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MP proposes ban on audience members carrying fireworks at music events

By | Published on Wednesday 13 April 2016

Nigel Adams MP

Conservative MP Nigel Adams, Chair of the All Party Parliamentary Group For Music, has proposed a new bill to ban members of the public from taking fireworks and flares into music venues and festivals.

Telling Parliament that people setting off pyrotechnics among live music audiences generally do so out a “boneheaded disregard for others [and] stupidity, rather than malice”, he put forward that “nobody should be seriously burned as part of a fun afternoon or evening”.

“Nobody wants to see a panic at the disco”, he added, a joke which fell flat on the few other MPs in the room. Probably for the best, as he immediately went on to describe injuries sustained by some music fans, and MPs still giggling might have seemed insensitive.

Noting specific examples, including teenagers who suffered severe burns during an Arctic Monkeys show and at the Reading Festival, he pointed out that a pyros ban already exists at football grounds. Breaking this law can result in a prison sentence of up to three months and being banned from football grounds for up to six years. And while there were 255 reported incidents of injuries from flares, smoke bombs or fireworks at music events – both indoors and outdoors – in 2014, there were only three at football grounds the same year.

As it stands, under 18s are already banned from using fireworks or smoke bombs on public property (which knocks out most music events, which take place on private property), but adults can only be prohibited from using them if it can be proven that they intend to cause harm. Flares are not covered by this legislation at all, because they are not designed for entertainment use.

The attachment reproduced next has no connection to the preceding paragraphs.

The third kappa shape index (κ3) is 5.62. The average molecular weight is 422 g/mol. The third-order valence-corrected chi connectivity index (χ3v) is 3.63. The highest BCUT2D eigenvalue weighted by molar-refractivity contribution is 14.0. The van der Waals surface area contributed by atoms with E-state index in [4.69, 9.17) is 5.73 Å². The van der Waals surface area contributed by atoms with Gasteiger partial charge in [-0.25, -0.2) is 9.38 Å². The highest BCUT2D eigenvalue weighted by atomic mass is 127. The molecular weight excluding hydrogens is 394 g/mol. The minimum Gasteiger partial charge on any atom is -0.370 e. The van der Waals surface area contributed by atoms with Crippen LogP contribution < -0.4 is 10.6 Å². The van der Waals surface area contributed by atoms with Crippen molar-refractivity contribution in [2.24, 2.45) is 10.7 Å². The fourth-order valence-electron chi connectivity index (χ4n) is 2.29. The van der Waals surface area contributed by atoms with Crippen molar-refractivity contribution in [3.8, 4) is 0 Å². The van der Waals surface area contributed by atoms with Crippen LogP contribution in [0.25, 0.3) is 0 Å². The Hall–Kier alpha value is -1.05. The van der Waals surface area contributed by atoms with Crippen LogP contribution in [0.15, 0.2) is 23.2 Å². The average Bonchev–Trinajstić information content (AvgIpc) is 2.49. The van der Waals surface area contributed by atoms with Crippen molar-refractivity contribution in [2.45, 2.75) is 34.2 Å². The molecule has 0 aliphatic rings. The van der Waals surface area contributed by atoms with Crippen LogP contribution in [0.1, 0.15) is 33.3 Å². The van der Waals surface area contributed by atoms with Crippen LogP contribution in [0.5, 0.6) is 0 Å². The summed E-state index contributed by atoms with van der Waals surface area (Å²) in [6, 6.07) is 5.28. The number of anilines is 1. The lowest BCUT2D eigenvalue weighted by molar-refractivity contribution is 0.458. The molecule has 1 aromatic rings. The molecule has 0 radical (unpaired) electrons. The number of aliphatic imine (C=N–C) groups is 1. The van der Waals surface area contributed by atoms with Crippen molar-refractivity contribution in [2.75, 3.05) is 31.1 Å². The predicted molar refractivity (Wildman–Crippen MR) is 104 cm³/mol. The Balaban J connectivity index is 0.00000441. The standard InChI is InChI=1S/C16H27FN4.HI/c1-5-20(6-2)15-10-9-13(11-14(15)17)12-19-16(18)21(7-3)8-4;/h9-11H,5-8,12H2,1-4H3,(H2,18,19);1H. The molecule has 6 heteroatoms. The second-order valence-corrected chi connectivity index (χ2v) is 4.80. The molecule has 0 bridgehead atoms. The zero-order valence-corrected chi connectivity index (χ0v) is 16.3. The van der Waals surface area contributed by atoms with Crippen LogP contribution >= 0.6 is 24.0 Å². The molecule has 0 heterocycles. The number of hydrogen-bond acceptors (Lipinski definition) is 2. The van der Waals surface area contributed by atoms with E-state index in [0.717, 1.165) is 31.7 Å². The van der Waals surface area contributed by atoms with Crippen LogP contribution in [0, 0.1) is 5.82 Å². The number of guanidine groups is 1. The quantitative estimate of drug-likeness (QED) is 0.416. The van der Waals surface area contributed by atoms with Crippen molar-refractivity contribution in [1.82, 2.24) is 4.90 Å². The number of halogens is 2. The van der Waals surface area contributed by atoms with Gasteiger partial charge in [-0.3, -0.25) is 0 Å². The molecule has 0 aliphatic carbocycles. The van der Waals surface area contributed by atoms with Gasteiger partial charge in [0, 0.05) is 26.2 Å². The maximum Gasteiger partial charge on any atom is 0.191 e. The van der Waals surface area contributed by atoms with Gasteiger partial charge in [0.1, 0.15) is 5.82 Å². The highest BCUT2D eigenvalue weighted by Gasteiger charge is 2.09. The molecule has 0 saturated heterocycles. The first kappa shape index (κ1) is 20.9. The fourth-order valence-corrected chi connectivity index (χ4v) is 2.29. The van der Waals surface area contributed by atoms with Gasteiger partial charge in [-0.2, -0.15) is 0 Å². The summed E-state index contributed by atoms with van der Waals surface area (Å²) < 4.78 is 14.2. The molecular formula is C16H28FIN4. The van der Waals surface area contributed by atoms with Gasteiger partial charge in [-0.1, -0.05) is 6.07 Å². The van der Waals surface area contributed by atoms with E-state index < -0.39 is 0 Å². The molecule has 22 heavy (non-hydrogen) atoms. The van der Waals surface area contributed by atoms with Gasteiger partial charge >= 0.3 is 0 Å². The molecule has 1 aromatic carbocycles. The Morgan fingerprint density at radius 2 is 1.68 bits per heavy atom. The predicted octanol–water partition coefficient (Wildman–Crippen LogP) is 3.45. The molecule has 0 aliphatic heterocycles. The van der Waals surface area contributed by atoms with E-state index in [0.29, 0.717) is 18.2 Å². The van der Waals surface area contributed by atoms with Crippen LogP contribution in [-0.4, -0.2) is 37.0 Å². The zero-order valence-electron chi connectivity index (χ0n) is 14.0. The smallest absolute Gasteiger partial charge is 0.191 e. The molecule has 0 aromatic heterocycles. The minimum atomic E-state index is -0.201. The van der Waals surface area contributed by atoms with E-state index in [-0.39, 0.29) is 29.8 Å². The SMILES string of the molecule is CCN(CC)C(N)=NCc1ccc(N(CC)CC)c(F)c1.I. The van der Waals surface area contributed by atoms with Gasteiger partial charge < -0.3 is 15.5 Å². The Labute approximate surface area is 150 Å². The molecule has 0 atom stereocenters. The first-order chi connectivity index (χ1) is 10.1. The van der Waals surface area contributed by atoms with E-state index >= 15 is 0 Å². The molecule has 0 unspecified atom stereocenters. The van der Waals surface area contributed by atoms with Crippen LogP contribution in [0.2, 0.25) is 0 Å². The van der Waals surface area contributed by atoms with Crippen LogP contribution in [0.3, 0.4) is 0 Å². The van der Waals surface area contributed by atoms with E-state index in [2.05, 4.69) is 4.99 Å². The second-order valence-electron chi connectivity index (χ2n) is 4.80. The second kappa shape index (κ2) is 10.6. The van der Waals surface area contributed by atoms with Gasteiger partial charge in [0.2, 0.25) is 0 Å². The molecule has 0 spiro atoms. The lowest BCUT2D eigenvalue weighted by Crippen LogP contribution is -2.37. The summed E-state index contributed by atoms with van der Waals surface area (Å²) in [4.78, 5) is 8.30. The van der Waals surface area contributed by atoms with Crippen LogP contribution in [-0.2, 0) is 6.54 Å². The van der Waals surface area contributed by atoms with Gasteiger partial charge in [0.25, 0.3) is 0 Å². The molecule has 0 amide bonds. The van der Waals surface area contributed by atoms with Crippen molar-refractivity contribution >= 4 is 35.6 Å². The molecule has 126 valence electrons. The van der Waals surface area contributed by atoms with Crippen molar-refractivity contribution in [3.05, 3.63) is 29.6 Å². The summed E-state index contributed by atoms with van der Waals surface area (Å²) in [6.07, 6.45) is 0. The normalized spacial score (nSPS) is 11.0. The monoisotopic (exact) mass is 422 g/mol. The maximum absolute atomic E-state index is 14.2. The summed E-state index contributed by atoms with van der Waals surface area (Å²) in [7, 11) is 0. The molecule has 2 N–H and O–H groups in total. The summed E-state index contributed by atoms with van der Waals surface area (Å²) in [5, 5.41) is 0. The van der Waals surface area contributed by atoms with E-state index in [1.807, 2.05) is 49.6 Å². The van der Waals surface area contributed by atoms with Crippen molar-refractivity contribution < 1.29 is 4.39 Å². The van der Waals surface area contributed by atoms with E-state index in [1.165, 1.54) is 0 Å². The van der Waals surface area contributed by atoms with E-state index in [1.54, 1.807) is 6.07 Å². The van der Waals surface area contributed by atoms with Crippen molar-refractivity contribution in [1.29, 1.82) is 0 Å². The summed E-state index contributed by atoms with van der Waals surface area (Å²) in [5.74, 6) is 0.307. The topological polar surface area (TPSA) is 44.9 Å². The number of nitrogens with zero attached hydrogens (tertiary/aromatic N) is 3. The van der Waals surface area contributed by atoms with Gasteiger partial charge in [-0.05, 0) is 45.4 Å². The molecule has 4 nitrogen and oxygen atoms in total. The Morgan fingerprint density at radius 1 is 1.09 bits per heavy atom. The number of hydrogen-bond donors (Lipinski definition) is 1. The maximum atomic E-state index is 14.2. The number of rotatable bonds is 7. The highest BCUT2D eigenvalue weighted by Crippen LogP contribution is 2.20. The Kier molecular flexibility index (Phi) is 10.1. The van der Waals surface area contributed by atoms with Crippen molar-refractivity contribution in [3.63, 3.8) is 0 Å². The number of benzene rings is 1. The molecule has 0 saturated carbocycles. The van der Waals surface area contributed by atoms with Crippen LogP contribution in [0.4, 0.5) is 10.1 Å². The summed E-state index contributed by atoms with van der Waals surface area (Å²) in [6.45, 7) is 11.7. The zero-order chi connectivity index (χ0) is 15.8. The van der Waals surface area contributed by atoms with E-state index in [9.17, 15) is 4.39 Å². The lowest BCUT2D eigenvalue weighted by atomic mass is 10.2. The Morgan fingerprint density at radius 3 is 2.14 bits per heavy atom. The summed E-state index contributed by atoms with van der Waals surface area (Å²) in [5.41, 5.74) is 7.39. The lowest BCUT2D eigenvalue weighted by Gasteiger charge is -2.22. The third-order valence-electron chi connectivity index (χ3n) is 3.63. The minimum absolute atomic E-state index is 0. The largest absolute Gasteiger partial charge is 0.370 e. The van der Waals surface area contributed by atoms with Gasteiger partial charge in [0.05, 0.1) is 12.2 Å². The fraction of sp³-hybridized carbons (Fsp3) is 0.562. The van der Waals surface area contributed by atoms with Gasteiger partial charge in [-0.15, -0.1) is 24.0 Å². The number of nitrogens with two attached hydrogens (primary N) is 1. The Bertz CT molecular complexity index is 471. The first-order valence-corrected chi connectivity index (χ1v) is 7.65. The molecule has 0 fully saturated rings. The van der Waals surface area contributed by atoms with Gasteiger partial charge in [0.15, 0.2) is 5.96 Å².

The proposed new law is already backed by Live Nation and the Association Of Independent Festivals, the latter of which said in a statement: “It is the responsibility of organisers to provide a safe and enjoyable environment for fans, and the government should support this objective by creating a level playing field between music and sports fans”.

Adams also noted that, contrary to some reports, any proposed change in the law would not stop artists from using pyrotechnics in their act.

Wheeling out the gags again, he said: “Having enjoyed many a gig myself Mr Speaker, I know that the fire has always been burning since the world’s been turning, and when tested properly and used safely, it’s part of a great spectacle. I’m not sure if you’re a fan of the Kings Of Leon, Mr Speaker, but we should ensure nothing untoward is ever on fire”.

The proposed bill will now be honed, with a second reading on 22 Apr. However, a spokesperson for Adams has already said that it is unlikely that it will be passed into law during this parliamentary session.

Watch Adams’ full speech here.